The very same actions, such as eating, drinking, sitting, and sleeping, have behind them a light to guide; the very same action can become characteristic of human nature. For instance, if one thinks one must not push another when walking or say I am sorry" one shows a tendency different from an animal. Animals must rub against one another and people show they will not do so. Animals pass before one another and, instead of bowing, show their horns and give greetings with a howl. People will be different.

The special characteristics of a human being are consideration, refinement, patience, and thoughtfulness. Once one has practiced these, that leads to the practice of self-sacrifice, which leads to divine action. When one sacrifices one's time and one's advantage in life for the sake of another one loves, respects, and adores, this sacrifice raises one higher than the standard of ordinary human beings. This is the divine nature, which is not human, because the human being begins to think as God thinks and because his or her actions become more and more divine, until they become the actions of God. That person is greater than the person who merely believes in God, for his or her own actions have become the actions of God.

The awakened soul sees all the doings of grown-up people as the doings of children of one Father and Mother. The awakened soul looks upon them as the Father/Mother would look upon all human beings on the earth, without thinking that they are Germans or English or French. They are equally dear to him or her. The awakened soul looks at all, full of forgiveness, not only for those who deserve it, but also for others. The awakened soul understands not only the deserving, but also the undeserving, because he or she understands the reason behind everything.

By seeing good in everyone and everything, one begins to develop that divine light which expands itself, throwing itself upon life, making the whole of life a scene of the divine sublimity. What the mystic develops in life is a wider outlook, and this wider outlook changes one's action. One develops in oneself a point of view which may be called a divine point of view. You cannot help calling this the divine point of view. A person rises to a state when one feels that all that is done to one is from God. The person feels that when one does right or wrong, one does the wrong to God. Once arrived at, this is true religion. There can be no better religion than that, the religion of God on earth.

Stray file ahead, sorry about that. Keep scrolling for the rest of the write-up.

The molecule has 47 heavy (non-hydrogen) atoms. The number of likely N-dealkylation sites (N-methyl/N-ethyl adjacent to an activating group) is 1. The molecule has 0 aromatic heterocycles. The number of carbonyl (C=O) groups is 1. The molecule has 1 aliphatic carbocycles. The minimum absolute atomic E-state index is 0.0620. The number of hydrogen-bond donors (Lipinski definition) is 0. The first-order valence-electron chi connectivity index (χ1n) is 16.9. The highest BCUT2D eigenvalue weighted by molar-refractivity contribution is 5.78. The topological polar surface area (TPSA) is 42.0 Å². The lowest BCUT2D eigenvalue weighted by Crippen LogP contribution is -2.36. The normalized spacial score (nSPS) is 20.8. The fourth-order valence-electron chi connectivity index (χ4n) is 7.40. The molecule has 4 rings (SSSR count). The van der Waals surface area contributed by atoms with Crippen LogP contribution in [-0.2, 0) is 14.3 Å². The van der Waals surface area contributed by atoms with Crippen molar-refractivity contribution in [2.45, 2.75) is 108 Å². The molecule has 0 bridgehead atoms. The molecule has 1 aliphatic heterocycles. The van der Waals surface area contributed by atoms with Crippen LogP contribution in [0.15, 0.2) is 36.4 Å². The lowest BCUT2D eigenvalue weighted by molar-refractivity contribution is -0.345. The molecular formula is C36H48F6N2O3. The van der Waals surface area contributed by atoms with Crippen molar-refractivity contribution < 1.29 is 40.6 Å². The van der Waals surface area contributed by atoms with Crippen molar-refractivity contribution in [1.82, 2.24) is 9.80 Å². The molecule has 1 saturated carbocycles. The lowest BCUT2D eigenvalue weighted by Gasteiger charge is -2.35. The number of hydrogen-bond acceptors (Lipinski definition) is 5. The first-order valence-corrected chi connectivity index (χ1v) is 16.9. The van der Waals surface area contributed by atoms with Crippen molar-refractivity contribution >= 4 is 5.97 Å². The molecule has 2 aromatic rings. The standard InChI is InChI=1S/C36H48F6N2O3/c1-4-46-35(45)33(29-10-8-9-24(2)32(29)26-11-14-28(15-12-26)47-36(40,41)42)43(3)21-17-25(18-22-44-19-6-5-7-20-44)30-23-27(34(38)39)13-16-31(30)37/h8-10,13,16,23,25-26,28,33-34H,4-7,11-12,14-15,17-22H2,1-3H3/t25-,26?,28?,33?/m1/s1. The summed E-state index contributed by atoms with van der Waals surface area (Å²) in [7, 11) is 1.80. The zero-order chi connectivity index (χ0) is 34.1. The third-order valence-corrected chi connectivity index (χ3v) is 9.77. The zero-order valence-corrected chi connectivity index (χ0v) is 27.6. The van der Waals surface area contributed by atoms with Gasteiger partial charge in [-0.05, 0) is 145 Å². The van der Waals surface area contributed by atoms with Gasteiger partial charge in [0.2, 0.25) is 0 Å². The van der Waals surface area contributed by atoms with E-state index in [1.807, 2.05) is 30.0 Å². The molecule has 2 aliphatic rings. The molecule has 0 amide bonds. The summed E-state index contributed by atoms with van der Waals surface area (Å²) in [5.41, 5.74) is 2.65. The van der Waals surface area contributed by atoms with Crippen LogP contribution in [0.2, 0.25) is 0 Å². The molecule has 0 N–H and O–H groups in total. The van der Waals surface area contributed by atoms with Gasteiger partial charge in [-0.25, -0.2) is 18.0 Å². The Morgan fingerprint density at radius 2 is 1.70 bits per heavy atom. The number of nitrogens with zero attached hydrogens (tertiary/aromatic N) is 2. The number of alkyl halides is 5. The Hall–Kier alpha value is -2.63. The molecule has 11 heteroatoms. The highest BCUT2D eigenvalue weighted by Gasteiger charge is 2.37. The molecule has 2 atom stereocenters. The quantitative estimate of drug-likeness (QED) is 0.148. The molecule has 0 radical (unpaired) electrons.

This is the point of view which makes a person like God: divine. One is resigned when badly treated. But one will take oneself to task if one happens to find a shortcoming in one's own action, for that action is to God.

The mystic's conception of the deity is not only of a king or a judge or a creator. The mystical conception of God is the Beloved, the only Beloved there is. To the mystic all the love of this world is like little children playing with their dolls and loving them. Thus they learn the lesson they have to realize later in life of taking care of the home. The mystic learns the same lesson by proving sincere and devoted to all sorts of creatures. This devotion wakens the mystic to the Beloved, the only Beloved there is and to whom all love is due.